One of the oddest pairings this season is Fendi and Porter
The Fendi X Porter Baguette (top) and Peekaboo (below). Photos: Fendi
There have been calls in recent years for less collaborations, but not many brands heed the recommendation. Two names, preferably poles apart, coming together for one purpose—hyped-up merchandise—don’t always yield desirable results. Examples are too numerous to warrant space here for honourable mention. Yet, so numerous and persistent have collaborations become that over-collaboration is more real than results with value and usefulness. Some brands exist on product collaboration, rather than product development. Collab fatigue has been reported, but that’s hardly a deterrent. Have we not heard enough of Supreme with this or that, yielding meaningless non-clothing products—shovel, just to name one? To paraphrase Andy Warhol, perhaps, fashion (not just art) is what you can get away with.
One of the most don’t-know-what-to-make-of-this collaborations this season is that of Fendi and Porter. By strange, we don’t mean weird, but as likely as Gucci teaming up with Goop—it could happen, but really shouldn’t. Fendi, which CNN calls “one of Italy’s most powerful and storied luxury fashion houses”, are already bag makers with their own bag-making unit, but this could be onward march for them to go more street, in tandem with many Italians brands play catch-up. It is, however, not the same for Porter, already an established and respectable name in Japan for bags that don’t count the hard attache case as chum.
It is possible that to the young, I’ll-buy-anything Fendi fan, the pairing does not really matter. Fendi could have collaborated with Anello (that would be irony making a comeback!), and they would rush to pre-order, which, in the case of Fendi X Porter, was available more than a month earlier, thus ensuring that the limited-edition bag shall be sold out when they eventually hit the store, unbeknown to the casual shopper.
In the Porter Omotaesando, Tokyo store, an installation dedicated to the products from its collab with Fendi. Photo: Porter
In Tokyo, those who do not personally receive phone calls from their regular salesperson for pre-orders are a lot luckier than us, as Porter has set up what they call an “installation” at the brand’s Omotaesando store, showing the styles in all colours and sizes. When we arrived at Fendi at ION Orchard this morning, a very late two days after the bags became available, we were met by a sales girl who happily declared that the bags were “all sold out, except these two”, showing us the black Baguette and and gray Peekaboo with a capaciousness clearly created for men (later told to us by a Chanel collector that they are known as XLs), both still in their protective plastic bags, which were eventually removed for our inspection.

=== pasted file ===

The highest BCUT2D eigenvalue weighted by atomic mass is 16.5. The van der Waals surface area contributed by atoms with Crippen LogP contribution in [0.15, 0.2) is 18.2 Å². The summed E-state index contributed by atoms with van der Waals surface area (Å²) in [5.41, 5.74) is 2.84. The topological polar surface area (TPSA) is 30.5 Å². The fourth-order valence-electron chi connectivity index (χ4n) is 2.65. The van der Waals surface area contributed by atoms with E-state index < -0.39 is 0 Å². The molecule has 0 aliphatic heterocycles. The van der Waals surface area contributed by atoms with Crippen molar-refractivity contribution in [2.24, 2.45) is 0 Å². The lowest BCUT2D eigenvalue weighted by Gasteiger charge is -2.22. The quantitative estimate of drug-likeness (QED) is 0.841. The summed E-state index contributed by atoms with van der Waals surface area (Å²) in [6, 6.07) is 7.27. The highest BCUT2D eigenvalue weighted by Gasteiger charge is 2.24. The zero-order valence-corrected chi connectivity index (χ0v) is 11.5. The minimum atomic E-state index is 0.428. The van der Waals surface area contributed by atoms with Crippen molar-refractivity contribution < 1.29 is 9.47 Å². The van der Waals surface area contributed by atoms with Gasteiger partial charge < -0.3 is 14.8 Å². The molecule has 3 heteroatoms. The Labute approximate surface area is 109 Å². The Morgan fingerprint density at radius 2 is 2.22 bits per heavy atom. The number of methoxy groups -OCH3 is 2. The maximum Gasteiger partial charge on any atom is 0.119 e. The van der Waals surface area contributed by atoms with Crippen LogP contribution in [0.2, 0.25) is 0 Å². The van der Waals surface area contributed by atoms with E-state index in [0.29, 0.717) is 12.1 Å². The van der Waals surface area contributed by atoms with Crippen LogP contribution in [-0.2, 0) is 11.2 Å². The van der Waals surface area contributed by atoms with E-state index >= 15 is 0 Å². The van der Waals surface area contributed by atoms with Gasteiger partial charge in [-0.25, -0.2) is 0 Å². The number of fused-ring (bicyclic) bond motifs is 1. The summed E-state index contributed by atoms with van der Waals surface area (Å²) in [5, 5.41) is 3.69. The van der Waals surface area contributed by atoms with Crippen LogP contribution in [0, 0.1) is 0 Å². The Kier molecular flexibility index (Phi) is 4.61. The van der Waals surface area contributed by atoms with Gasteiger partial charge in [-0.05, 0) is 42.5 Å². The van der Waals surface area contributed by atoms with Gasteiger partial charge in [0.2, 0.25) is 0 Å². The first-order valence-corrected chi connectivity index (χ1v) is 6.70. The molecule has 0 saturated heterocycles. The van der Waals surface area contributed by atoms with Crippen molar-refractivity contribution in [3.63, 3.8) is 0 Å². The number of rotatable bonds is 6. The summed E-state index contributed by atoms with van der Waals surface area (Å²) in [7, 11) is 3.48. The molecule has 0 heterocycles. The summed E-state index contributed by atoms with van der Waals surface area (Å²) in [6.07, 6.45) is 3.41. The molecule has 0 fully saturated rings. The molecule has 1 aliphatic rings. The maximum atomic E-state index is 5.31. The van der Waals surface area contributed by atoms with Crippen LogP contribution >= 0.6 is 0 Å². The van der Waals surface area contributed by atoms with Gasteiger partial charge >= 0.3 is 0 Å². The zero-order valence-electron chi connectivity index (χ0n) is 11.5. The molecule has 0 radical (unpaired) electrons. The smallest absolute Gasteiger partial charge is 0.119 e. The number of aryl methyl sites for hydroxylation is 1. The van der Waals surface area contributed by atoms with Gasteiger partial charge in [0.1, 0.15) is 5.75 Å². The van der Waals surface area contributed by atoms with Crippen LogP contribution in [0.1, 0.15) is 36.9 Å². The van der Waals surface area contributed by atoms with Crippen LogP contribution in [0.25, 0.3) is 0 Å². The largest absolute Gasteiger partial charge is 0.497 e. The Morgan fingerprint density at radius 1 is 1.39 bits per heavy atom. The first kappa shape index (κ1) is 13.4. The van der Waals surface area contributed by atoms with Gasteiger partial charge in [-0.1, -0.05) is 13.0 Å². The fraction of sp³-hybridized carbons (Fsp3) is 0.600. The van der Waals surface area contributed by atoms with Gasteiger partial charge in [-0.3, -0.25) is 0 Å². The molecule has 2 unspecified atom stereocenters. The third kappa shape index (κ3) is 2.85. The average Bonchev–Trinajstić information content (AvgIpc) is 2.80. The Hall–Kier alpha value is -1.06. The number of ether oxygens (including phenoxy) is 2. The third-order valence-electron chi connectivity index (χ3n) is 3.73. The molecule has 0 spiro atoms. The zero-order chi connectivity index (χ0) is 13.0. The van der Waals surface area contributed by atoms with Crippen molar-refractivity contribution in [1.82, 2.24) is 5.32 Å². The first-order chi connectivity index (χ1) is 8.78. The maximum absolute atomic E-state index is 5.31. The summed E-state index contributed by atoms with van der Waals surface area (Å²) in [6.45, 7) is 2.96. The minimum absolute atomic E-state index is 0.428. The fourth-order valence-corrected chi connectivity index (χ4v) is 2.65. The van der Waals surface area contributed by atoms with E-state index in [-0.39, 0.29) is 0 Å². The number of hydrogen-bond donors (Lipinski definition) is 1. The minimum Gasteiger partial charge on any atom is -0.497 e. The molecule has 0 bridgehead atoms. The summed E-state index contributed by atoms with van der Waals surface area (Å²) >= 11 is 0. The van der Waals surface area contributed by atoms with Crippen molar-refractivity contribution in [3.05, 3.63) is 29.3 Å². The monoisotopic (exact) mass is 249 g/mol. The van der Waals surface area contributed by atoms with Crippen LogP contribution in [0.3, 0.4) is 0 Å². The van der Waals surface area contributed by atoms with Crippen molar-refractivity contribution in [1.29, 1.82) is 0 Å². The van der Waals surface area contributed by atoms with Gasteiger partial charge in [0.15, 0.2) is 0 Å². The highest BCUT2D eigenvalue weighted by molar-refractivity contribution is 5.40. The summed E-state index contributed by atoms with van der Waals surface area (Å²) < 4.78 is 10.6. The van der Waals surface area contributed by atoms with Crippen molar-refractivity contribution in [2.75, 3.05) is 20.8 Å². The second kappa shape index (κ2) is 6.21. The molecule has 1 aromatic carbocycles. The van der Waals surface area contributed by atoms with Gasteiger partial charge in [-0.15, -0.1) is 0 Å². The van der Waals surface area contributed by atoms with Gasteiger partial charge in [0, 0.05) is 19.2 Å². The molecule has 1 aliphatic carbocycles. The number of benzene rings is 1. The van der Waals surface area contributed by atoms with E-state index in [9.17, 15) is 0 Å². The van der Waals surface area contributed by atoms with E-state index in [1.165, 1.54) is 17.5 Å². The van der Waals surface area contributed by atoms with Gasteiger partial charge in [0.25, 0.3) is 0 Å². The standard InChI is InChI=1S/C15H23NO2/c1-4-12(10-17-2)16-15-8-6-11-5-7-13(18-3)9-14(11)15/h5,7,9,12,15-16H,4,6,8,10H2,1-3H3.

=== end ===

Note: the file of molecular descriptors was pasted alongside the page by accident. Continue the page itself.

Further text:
The bags have a familiar hand feel as they’re made of Porter’s signature nylon used in their popular Tanker series. And like the Tanker bags, the insides of these two come in contrast-coloured lining of orange, purportedly known as Indian Orange. The Peekaboo, less appealing to us, look like a work bag that won’t really be carried for work. More interesting was the Baguette. The original was introduced in 1997 and its extreme popularity lasted into the early 2000. The latest version we were holding is designed for men—a direction Dior took with its Saddle Bag. But guys do not have the tendency to carry bags under their upper arm, which was how creator of the Baguette, Silvia Venturini Fendi, saw women using the bag as if securing roti perancis (hence its name). The XL Baguette, with XL logo-clasp, now comes with the masculine addition of straps on its sides so that it can be used as a bum-bag!
It isn’t yet certain if this pair of “iconic” Fendi bags given the Porter treatment will enhance the Japanese brand’s already strong international standing, but it may shine a light on Fendi’s increasingly visible target of the younger—a lot younger—customer. Yet, the remake of once popular bags is not quite the same as pairing with a brand to take advantage of its unique design voice: this does not match Marni’s and Missoni’s collaboration with Porter, both with resultant products that had a certain edge and quirk that enchanted. We left Fendi no longer thinking of the bags we came to see. Rather, we’re wondering who we could call to help us score the Kolor X Porter bags, presently available only in Japan. Even if they only appeared in our dreams, we’d be happy.